“The prosecutor can’t be blamed for doing what states ask him to do, or what the UN Security Council directs him to do,” says Geoffrey Robertson, an international human rights lawyer who sat as an appeals judge on the Special UN tribunal for Sierra Leone.

The idea that the ICC unfairly picks on Africans mistakes the purpose of the court, says spokesman Fadi El Abdallah. “ICC intervention is not about targeting ten or fifteen suspects,” he says. “It is about protecting ten or fifteen thousand victims.”

And aside from that, El Abdallah points out, “there have been no referrals by the UN Security Council or by state parties [of the court] outside Africa,” except for one from Palestine last year.

In retrospect, some court observers wonder about the wisdom of indicting Bashir, a sitting head of state, in light of the resentment the move sparked among his fellow leaders.

“The message was incredibly important, that no one is above the law,” argues Laura Davis, a writer and consultant on matters of peace and justice. “Whether it was a smart thing to do is not so clear.”

It would have been more sensible, suggests Leslie Vinjamuri, head of the Centre on Conflict, Rights and Justice at the School of Oriental and African Studies in London, “if the court had delayed looking at heads of state until after they had left office … and the conflicts they were involved in had been resolved.” That way, she argues, the ICC could avoid getting in the way of possible peace initiatives.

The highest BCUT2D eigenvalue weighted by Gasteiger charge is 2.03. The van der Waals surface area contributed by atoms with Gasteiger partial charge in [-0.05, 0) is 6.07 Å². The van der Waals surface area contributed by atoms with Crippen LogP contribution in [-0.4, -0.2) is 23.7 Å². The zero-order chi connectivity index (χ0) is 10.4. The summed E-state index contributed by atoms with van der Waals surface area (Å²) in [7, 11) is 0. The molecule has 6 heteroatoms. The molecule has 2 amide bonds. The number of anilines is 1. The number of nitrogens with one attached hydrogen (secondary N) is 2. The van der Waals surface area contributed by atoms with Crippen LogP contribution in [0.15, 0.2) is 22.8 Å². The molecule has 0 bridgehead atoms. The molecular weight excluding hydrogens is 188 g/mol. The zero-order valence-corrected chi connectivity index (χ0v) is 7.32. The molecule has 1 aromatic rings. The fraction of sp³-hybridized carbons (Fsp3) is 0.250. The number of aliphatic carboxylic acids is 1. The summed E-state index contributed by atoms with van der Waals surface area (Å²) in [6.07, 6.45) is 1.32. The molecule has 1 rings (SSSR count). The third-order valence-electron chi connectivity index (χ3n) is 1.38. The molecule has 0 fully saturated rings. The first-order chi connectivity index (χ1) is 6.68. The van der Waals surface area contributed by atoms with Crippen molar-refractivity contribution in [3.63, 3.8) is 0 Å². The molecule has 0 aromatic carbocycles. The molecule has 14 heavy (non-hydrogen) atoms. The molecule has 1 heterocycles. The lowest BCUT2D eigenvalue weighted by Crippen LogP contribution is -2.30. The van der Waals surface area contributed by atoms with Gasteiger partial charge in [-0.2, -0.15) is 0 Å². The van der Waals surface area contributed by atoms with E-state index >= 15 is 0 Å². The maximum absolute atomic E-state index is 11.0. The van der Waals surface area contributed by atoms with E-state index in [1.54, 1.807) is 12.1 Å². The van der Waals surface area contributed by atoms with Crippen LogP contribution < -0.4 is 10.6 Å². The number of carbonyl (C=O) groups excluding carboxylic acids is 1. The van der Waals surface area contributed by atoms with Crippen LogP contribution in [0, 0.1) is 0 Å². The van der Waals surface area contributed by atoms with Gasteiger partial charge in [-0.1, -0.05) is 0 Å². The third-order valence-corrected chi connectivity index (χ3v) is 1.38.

'Tearing down the traffic light'?

There is also a widespread feeling that the ICC should spread its wings more widely. “There needs to be more action outside Africa for this to be seen as a truly international court,” says Allan Ngari, an analyst at the Institute for Security Studies in Johannesburg.

The ICC has clearly got that message. Earlier this year prosecutor Fatou Bensouda opened a formal investigation into allegations of war crimes by both sides during the war between Russia and Georgia in 2008. It was the first time the court had begun investigating a situation outside Africa.

Ms. Bensouda has also ordered preliminary examinations of allegations concerning Ukraine, the Palestinian territories, and British army behavior in Iraq.

This is all very positive, says Dr. Davis, but there is no doubt that the court is operating today in a very different international atmosphere from the one that prevailed at its birth 14 years ago. Then, she recalls, the movement promoting international justice flourished in the optimism of the post-cold war 1990s, and the hope that a cooperative world order was within reach.

Today, Davis guesses, amidst the prevailing “fear and uncertainty,” diplomats would not be able to create something like the ICC.
Moreno Ocampo too blames a retreat “from collective effort … to tribalism, retaliation, enemies, and friends” for the assault on the court.

The ICC, he says, is like a stoplight. It is not always effective in preventing or punishing crimes against humanity; “sometimes the cars stop, and sometimes they don’t,” he acknowledges.

“South Africa is tearing down the traffic light,” says Moreno Ocampo. “My prediction is that there will be more accidents. The question is not whether the ICC needs Africa; it’s Africa that needs the ICC.”